What fun, this speculation on whether Hillary Clinton's new status as grandmother is going to suck the spunk right out of her.
Consider this description from Peter Beinart for the Atlantic, illustrated with a picture of Clinton shading an infant's face from the sun: "In the popular imagination, grandmothers are both caring and conservative. They dote on their grandchildren while also tut-tutting about a culture gone awry."
As soon as this liberal grandma in Ohio stops laughing, I'm sure I'm going to have a thought or two about that lurking conservatism waiting to abduct my soul.
While the grandfather status of male candidates garners no comment from pundits, the fact that Clinton's offspring has reproduced is considered a game-changer. Apparently, we older women are endlessly fascinating, which is jarring news to those of us who were on the verge of using our sudden invisibility in public places to launch new careers as shoplifters.
I'm a three-time grandmother, and I'm here to tell you: I'm not the least bit nicer. If anything, I'm me times three, which is the current number of my grandchildren. Everything matters more.
When my son handed me his newborn boy, my first grandchild, my heart grew two sizes that day -- as did my impatience for every legislator who opposes parental leave for all families. And don't get me started on how many nursing mothers are pumping their breast milk in office bathrooms.
This is how it goes. You look into the eyes of your new grandchild, and you finally understand what your body has been trying to tell you since the first time you rolled out of bed and landed facedown on the floor. Time is running out for your knees and for your ability to make a difference. If there's anybody who can give you a swift bootie to the bottom, it's a grandchild.
Like most grandmothers I know, I still get worked up about the same issues I've always cared about, from abortion rights to same-sex marriage. And now I don't care what I look like when I do.
That's the thing about seeing your children get on with their lives and have babies. It's liberating, as if you've just been given permission to hone your focus with pinprick precision. Gone are the days when your kids were little and life was a messy mix of dueling priorities: school schedules, careers, family dinners and wriggling out of Spanx at stoplights. Life was stressful, and so full of distractions.
Hillary Clinton can relate to this, I'm sure. The hours she spent as first lady sorting out the media-contrived controversies over headbands and baking cookies had to be exhausting. In this campaign, we're still going to talk about her hair because that's what we do to women, but this time she gets to talk about income inequality, too.
My fellow grandmothers, we did it all, juggling life's daily demands. And now we have all this energy left over because we didn't spend our forties trying to prove we could still play sports like the teenage jocks we never were. You want a tough and tireless commander-in-chief? Hire a grandma.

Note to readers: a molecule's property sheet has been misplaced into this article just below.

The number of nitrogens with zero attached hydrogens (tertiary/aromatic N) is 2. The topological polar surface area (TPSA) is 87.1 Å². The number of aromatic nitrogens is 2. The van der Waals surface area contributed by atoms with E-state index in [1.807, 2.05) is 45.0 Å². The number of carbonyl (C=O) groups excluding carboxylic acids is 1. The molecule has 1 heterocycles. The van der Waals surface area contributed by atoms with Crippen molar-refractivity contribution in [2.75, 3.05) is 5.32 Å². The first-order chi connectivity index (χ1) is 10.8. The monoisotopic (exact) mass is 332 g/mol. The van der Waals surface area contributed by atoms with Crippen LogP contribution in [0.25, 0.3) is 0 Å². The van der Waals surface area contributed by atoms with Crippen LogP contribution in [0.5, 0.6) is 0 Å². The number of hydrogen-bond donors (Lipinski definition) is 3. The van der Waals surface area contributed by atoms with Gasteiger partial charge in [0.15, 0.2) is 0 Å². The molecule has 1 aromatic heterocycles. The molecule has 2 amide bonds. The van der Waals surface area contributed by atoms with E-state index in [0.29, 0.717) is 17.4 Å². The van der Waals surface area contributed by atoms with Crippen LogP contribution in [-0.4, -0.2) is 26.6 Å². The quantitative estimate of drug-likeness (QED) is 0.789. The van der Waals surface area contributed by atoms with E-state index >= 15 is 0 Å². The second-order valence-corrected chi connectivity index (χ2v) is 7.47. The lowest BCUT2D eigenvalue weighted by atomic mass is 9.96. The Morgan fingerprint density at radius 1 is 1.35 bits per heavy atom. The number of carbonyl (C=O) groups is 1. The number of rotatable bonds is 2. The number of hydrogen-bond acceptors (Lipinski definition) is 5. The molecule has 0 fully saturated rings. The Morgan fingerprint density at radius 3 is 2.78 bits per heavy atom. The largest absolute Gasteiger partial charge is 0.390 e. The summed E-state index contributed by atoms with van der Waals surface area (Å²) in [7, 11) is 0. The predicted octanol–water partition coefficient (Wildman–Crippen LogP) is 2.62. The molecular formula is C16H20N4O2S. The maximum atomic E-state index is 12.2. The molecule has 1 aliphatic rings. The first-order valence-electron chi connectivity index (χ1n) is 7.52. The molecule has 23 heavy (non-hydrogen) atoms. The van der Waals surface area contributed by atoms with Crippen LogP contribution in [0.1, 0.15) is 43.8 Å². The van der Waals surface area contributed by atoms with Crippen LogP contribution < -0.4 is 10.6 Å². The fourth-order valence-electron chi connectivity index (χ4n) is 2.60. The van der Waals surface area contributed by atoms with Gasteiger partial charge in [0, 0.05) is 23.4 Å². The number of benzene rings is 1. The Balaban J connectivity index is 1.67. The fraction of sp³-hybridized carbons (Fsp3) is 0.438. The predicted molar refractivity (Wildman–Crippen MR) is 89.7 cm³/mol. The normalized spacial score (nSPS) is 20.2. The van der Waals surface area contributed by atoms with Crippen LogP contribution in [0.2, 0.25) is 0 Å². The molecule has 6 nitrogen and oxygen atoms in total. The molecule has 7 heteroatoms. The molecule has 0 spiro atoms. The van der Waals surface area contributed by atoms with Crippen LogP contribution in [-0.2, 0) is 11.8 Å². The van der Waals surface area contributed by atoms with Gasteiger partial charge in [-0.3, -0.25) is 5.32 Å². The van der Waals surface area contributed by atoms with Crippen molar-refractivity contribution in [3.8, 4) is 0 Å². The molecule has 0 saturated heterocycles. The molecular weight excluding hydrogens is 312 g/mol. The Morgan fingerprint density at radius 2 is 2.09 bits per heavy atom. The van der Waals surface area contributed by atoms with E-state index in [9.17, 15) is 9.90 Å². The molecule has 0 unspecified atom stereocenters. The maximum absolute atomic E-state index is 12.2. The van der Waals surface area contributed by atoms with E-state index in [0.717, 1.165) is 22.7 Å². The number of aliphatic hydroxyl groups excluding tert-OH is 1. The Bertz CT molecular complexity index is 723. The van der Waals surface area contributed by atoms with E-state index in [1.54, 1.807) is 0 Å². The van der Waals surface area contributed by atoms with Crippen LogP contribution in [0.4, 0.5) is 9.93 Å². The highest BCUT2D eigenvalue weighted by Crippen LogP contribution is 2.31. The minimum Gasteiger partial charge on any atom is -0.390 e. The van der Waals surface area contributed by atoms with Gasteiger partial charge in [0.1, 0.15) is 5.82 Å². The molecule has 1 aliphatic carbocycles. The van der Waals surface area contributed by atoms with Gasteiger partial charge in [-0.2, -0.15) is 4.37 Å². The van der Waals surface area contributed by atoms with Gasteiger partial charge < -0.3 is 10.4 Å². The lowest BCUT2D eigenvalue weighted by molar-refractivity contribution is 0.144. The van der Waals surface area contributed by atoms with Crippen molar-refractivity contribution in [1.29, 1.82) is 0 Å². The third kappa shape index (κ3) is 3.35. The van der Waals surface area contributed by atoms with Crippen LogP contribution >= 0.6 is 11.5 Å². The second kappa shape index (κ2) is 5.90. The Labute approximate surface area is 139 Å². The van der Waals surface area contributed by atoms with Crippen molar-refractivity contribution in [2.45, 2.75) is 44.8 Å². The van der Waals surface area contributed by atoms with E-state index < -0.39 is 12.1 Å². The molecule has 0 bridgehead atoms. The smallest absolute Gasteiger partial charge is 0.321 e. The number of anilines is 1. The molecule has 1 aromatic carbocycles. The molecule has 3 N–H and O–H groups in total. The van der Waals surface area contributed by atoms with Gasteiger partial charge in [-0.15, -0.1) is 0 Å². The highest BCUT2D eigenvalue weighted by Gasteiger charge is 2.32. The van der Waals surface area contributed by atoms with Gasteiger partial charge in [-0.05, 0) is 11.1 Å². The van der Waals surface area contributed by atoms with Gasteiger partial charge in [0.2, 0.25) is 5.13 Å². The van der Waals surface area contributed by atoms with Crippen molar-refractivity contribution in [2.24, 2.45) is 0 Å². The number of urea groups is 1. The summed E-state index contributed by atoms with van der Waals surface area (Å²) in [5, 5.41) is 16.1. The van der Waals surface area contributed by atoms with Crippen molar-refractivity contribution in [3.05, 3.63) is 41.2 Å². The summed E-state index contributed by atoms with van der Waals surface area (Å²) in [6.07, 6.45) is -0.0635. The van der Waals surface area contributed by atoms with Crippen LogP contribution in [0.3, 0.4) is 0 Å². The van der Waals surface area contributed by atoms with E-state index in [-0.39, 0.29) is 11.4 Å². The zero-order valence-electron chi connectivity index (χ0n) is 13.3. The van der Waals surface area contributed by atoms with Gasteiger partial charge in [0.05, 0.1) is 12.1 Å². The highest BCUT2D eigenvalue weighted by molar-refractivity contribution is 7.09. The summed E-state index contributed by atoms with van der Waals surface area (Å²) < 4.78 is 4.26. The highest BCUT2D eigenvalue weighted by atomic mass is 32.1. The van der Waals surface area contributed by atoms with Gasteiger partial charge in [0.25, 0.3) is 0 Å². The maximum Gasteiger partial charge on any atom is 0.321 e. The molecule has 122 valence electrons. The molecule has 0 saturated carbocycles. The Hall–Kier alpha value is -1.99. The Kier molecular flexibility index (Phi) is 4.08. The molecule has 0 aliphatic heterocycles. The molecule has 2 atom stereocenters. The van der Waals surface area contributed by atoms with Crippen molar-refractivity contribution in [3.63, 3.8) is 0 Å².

Not so fast, warns New York Times columnist Maureen Dowd, who has had it up to here already with the grandmother shtick.
"Hillary has zagged too far in the opposite direction, presenting herself as a sweet, docile granny," Dowd wrote. "A clip posted on her campaign Facebook page showed her sharing the story of the day her granddaughter was born . . . basking in estrogen as she emoted about the need for longer paid leave for new mothers. . . ."
Every post-menopausal woman knows the one thing we're not basking in is estrogen.
Sure, we may post pictures of our grandchildren on Facebook. On my page, the grandkid pictures are usually wedged between threads about wage disparities and the pattern and practice of police brutality, but that's just me, up here in Cleveland.
What we aren't doing is pin-curling our hair at night and wobbling in rhythm with the sway of our ski-slope bosoms. Somewhere in between those stereotypes is where you'll find us -- often in heels.
Back to Hillary, who has months of sensible shoes in her near future. Andrew Zurcher wrote for the BBC that becoming a grandmother is a "humanising theme" for the presidential candidate. In the same story, Jennifer Lawless, director of American University's Women and Politics Institute, offered this observation: "I think it's a way to soften her image and make her seem very relatable."
I certainly hope that softening image means everyone now sees me through the glow of the fuzzy lens and lighting of that melodrama of my generation, "Thirtysomething." Man, they were gorgeous on that show. Even Elliot.
The presidential race has barely begun, so this is not the last you'll be hearing about us grandmothers. This is bound to make conservative columnist Bill Kristol want to gag.
"Am I the only one who finds Hillary's GrandmothersKnowBest hashtag not just cloying but creepy?" he recently tweeted. "Welcome to the nanny-state."
Oh, I get it. This is code. "Grandmother" means "devious old lady who is not a devious old man," and "nanny-state" is a warning that Clinton wants to wield her granny gumption to rule the land.
Works for me.